Famine and Food Supply in the Graeco-Roman World: Responses to Risk and Crisis

Famine and Food Supply in the Graeco-Roman World: Responses to Risk and Crisis


By (author) Peter Garnsey


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Hardback $107.26
  • Format: Paperback | 324 pages
  • Dimensions: 147mm x 226mm x 23mm | 181g
  • Publication date: 1 December 1989
  • Publication City/Country: Cambridge
  • ISBN 10: 0521375851
  • ISBN 13: 9780521375856
  • Edition statement: Reprint
  • Illustrations note: 8 tables, 2 line diagrams, 2 maps, bibliography, index
  • Sales rank: 1,178,752

Product description

The first full-length study of famine in antiquity. The study provides detailed case studies of Athens and Rome, the best known states of antiquity, but also illuminates the institutional response to food crisis in the mass of ordinary cities in the Mediterranean world. Ancient historians have generally shown little interest in investigating the material base of the unique civilisations of the Graeco-Roman world, and have left unexplored the role of the food supply in framing the central institutions and practices of ancient society.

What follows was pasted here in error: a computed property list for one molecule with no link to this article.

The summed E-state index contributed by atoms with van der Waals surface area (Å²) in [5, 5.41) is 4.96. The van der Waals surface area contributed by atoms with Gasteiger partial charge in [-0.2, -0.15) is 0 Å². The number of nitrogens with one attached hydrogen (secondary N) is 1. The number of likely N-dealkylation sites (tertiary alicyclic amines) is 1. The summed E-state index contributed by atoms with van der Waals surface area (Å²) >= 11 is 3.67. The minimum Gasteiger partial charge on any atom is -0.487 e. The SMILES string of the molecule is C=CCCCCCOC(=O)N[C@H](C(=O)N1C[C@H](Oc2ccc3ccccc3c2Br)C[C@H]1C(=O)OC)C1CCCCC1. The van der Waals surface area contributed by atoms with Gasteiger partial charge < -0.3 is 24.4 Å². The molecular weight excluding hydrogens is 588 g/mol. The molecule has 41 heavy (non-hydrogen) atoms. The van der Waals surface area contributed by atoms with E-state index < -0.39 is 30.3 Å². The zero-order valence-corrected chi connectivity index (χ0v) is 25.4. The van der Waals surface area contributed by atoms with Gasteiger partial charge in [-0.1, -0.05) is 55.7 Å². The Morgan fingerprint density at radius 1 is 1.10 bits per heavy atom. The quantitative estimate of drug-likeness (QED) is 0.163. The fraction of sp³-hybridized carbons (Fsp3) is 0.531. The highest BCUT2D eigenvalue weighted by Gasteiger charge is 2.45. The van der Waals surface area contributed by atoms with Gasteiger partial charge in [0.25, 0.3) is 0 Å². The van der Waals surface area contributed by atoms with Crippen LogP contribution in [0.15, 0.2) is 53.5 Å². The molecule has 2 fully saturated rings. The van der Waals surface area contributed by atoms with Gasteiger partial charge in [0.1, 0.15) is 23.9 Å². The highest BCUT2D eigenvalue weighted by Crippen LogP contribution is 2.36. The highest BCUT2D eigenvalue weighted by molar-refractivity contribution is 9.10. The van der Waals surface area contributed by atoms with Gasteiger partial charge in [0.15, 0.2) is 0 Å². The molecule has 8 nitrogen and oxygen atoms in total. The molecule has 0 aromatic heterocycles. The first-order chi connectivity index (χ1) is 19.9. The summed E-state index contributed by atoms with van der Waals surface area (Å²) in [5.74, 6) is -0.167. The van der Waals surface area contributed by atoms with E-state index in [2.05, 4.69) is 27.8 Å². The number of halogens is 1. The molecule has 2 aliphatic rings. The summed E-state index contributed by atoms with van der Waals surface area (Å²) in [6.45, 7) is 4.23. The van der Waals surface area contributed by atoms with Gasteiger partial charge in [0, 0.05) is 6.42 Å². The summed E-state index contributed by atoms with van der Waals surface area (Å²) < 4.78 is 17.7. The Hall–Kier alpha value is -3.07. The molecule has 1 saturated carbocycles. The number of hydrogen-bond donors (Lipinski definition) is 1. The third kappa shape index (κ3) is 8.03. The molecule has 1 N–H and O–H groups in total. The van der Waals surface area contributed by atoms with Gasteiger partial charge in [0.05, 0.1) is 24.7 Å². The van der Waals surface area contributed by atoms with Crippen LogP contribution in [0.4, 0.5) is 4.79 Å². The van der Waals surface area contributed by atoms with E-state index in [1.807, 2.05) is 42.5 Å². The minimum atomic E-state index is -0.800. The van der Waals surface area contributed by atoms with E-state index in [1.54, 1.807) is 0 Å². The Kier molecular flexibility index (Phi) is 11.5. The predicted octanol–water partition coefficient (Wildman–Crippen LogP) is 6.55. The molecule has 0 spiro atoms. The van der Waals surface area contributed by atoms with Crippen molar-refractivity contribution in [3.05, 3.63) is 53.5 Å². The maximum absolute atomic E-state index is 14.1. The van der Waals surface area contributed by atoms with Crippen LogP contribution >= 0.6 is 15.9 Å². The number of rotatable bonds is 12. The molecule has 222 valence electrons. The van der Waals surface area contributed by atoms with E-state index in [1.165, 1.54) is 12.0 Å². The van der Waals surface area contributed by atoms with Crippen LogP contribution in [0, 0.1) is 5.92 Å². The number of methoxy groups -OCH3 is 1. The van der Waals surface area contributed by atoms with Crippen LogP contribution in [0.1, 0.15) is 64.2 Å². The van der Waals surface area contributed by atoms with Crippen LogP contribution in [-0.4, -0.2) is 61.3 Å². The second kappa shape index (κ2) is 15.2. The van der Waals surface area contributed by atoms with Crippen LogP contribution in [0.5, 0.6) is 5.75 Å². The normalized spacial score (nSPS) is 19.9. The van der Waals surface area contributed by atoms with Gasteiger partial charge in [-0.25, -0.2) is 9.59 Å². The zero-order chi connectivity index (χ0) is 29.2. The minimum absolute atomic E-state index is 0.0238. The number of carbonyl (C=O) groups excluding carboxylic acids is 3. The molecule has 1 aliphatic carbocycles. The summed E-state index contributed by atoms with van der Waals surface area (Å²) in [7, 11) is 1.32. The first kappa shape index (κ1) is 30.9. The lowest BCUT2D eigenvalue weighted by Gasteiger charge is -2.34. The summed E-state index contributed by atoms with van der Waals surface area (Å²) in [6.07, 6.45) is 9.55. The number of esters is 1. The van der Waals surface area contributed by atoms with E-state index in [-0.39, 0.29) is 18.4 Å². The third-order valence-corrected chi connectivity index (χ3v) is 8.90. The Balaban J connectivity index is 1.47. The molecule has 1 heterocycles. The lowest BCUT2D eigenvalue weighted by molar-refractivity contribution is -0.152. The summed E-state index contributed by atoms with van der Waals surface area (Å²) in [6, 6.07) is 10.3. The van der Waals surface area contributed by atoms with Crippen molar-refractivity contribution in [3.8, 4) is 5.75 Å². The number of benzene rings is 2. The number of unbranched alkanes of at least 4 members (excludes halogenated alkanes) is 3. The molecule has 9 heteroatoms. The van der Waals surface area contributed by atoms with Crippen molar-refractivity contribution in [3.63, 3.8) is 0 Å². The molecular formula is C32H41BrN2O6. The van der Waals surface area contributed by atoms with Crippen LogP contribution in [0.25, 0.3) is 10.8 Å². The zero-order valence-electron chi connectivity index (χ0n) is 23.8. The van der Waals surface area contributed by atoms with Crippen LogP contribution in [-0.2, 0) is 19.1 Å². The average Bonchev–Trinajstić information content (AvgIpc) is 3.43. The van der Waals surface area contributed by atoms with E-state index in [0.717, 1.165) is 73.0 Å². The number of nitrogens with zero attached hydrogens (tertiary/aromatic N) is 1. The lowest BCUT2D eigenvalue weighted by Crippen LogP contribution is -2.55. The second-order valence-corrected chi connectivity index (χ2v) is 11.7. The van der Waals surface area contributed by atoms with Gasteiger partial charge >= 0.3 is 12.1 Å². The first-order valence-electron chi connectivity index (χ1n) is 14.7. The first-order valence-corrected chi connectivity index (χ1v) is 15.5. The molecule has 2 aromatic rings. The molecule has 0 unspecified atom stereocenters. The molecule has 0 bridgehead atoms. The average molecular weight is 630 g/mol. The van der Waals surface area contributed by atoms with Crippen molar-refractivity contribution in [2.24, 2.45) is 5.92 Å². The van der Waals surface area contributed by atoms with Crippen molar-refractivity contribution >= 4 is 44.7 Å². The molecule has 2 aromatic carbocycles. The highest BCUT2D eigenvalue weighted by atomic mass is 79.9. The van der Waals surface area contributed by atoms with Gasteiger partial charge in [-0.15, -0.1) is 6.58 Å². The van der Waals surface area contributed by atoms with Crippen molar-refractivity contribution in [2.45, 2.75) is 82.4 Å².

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Review quote

"...accurate and stimulating interpretative account of several interconnected issues to do with the incidence of shortages, and the responses to them of rural dwellers, patrons or benefactors, and governments...Garnsey presents extremely complex, and interrelated, issues and problems, and advanced hypotheses, with exemplary clarity, coolness, and good sense...The book will function both as a reliable introduction to its issues, and as a contribution to them; both functions are ably supported by the full references throughout the book to the best of the literature on the subject." Greece & Rome

Table of contents

Part I. The Incidence and Severity of Food Crisis; 1. Famine and shortage; 2. The frequency of food crisis; 3. The infrequency of famine; Part II. Survival Strategies: 4. Subsistence and survival: the peasantry; 5. Supply and distribution: urban communities; Part III. Food Supply and Food Crisis in Athens c. 600-322 BC; 6. The resources of Attica; 7. The beginnings of dependence; 8. Rulers of the sea; 9. Vulnerability and vigilance; 10. From uncertainty to crisis; Part IV. Food Supply and